Lifelong Health & Aging

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Charlie Carson lives in Montana’s cattle country, what he calls another planet from eastern Virginia, where his 99-year-old mother, Sadie, resides at Magnolia Manor, located at Riverside’s Healthy Living Community Smithfield.

Many children might worry about their aging parents in a long-term care facility during a pandemic. Charlie never has.

“They love her and treasure her. She’ll be 100 on Veterans Day,” he says.  “I’m confident she’ll be there. So is she.”

Charlie Carson, 66, didn’t research a bunch of assisted living places on behalf of his parents. One afternoon, his mother called with news. “This is our new address,” she said.

She made the decision to move to Magnolia Manor at Riverside Healthy Living Community Smithfield a decade ago. John Carson transitioned to The Garden, which provides skilled nursing care — “They took beautiful care of him there,” Charlie says.

When John died at age 93 in 2014, Sadie moved back to their Wakefield home in Sussex County, where the Carson family dates back 300 years. She didn’t stay long.

“It was her decision to go back to Magnolia Manor,” he says. “Just like the first time, I was never involved in that. She likes it because it’s small and more intimate. Her contemporaries went to big fancy facilities with rosewood cabinets. She like it where she is. The fact that she went there not once but twice, that’s something of a testimonial.”

Sadie Carson has outlived many of her friends. Those losses have been hard. Many of the friendships she holds dear are with staff., which has minimal turnover. 

Every staffer knows Sadie.

“She uses a walker, but she’s not at all feeble for 99,” says Martha Hunt, Director of Resident Services & Marketing and in her 36th year at  Magnolia Manor. “She’s very social. She likes a glass of wine. At one time, she was my cornhole champion.”

Every staffer also knows Charlie.

“They know my voice when I call,” he says. “The staff is stable. They’re not hiring a lot of temps. They care about her there. And she cares about them. They’re compassionate and understanding. I think that’s easier to accomplish in a smaller facility

Typically, mother and son speak nightly, each married to their flip phones. Charlie has to get outdoors to talk as reception can be spotty. “We have brilliant conversations,” Charlie says. “She’s the most graceful and diplomatic person I’ve known in my whole life.”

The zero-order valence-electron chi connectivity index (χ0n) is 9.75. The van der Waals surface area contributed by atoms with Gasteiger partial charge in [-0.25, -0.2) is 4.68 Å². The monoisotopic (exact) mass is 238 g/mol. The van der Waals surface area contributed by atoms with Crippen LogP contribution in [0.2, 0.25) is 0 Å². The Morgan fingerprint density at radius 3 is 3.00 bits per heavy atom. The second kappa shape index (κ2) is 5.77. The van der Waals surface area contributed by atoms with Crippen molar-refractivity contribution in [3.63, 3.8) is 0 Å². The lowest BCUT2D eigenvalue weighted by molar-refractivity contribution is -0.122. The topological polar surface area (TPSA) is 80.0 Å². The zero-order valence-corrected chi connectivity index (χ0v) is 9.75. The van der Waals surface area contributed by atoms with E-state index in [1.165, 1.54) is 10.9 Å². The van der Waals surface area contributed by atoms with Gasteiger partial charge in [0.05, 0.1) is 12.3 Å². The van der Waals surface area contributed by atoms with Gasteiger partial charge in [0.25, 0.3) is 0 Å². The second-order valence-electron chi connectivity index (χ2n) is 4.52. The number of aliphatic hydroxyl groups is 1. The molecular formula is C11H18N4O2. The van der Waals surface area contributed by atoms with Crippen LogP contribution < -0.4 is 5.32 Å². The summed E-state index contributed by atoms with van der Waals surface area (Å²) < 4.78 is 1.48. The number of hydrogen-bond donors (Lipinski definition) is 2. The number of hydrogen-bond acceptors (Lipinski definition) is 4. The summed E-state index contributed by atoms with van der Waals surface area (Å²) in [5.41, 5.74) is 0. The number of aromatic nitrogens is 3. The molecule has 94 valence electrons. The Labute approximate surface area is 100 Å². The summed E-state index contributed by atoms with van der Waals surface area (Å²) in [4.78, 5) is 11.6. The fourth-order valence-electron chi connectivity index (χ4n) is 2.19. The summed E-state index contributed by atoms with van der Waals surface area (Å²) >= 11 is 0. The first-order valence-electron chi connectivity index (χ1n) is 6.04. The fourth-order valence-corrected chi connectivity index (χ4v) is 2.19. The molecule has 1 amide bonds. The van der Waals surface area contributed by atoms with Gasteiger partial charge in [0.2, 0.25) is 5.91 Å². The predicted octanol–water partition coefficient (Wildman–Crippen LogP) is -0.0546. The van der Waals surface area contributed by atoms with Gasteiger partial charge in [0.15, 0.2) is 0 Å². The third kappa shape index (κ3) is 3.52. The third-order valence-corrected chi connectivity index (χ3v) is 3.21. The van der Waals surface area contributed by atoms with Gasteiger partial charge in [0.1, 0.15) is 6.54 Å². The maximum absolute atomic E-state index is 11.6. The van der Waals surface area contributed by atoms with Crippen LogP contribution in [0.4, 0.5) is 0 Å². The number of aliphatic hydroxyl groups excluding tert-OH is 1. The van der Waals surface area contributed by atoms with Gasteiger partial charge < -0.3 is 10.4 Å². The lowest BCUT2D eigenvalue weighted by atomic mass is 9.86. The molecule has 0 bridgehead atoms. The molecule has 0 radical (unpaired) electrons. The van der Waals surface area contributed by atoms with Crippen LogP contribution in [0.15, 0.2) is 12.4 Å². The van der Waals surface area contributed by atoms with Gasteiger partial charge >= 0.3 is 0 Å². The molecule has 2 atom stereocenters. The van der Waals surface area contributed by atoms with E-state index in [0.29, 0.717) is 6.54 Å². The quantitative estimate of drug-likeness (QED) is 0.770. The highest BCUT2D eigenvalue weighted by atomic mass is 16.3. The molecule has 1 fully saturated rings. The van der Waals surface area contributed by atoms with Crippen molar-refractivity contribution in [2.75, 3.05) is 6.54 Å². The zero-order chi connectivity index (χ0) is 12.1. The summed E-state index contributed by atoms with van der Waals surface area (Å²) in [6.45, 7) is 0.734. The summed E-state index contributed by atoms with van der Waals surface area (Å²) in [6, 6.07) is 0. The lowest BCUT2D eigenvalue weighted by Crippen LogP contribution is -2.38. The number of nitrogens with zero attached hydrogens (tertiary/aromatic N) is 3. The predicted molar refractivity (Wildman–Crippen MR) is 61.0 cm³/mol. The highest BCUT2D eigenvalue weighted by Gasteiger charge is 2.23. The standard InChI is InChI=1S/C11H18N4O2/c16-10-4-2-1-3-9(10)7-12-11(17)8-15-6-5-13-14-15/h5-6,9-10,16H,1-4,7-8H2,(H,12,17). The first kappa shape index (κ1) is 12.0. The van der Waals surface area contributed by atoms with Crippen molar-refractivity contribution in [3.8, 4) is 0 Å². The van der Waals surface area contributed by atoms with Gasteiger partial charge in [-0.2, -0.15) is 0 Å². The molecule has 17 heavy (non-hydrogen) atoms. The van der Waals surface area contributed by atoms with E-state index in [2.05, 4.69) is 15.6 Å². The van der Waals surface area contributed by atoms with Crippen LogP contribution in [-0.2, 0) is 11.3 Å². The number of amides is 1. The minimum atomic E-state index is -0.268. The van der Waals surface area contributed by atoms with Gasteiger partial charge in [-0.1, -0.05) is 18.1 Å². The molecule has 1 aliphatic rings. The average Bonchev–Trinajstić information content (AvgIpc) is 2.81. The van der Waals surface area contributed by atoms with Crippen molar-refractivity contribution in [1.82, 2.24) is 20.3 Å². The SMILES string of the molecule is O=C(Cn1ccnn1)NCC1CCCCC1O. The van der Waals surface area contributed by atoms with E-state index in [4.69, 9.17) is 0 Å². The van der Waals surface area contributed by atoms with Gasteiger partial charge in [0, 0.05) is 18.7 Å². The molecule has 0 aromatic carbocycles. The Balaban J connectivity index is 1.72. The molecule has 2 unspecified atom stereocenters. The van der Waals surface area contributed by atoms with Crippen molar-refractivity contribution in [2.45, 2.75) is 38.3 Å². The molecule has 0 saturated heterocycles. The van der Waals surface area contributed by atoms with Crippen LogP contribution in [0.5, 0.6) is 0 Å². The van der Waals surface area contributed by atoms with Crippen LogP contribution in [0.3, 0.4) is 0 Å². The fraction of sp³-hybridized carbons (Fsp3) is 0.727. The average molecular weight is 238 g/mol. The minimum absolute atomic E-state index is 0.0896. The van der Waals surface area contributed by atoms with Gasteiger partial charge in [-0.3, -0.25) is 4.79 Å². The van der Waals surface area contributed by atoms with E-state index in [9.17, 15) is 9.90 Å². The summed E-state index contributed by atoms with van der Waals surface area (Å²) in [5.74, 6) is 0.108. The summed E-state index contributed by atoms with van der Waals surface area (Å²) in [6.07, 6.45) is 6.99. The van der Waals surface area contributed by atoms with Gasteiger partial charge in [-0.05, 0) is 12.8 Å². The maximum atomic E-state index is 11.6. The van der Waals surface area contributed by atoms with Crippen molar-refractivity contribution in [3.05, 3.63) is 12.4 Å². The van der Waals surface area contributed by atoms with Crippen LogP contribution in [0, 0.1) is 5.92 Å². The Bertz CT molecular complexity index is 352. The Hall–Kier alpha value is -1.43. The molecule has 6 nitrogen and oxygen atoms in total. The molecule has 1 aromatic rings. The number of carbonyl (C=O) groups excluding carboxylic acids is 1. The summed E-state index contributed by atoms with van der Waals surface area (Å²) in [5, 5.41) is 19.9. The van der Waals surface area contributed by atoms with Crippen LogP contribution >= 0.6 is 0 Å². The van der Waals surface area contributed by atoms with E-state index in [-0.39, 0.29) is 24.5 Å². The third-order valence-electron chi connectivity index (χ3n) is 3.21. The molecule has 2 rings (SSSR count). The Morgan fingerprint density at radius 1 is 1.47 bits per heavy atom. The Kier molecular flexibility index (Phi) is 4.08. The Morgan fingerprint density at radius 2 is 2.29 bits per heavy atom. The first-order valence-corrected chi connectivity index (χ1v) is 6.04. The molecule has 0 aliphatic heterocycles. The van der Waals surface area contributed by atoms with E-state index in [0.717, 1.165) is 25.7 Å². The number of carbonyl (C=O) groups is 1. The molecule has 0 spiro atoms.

Charlie spent almost all of April and part of May visiting his mother in person. Despite the pandemic, he’s been able to spend nearly every day with her. He savors the time — recalling what he refers to as a “Leave it to Beaver” childhood that he didn’t fully appreciate growing up.  “My mother is beyond my mother now,” he says. “What an inspirational human she is.”

Sadie never let go of the family home. When Charlie comes, it’s his lodging. Sadie joins him there for meals, but prefers to spend the night back at Magnolia Manor, where she knows the layout of the room with her eyes shut. 

“We eat our favorite foods and sit on the porch swing,” he says. “Last night it was Caesar salad, five pounds of steamed shrimp and spoonbread. Mama usually drinks a beer, too. Last night she had two. Always Heineken.”

Sadie used to bake the spoonbread; now Charlie mixes up the recipe that’s been affixed to the refrigerator door for as long as he can remember. It’s a simple treat as long as you have the right cornmeal; it must be white and finely ground. When he’s home in Montana, the altitude messes with the ingredients in the oven. “It’s more of a flatbread there,” he says. “But in Virginia, it’s pretty damn delicious.”

Sadie Carson is double vaccinated and feeling well. She never spent a moment worrying about her own health during the pandemic’s height.

That’s reassuring for a son thousands of miles away. Whenever he asks her if she’d like to move elsewhere, she responds, “I’ll let you know.”

He doesn’t expect it, though, because she’s already home.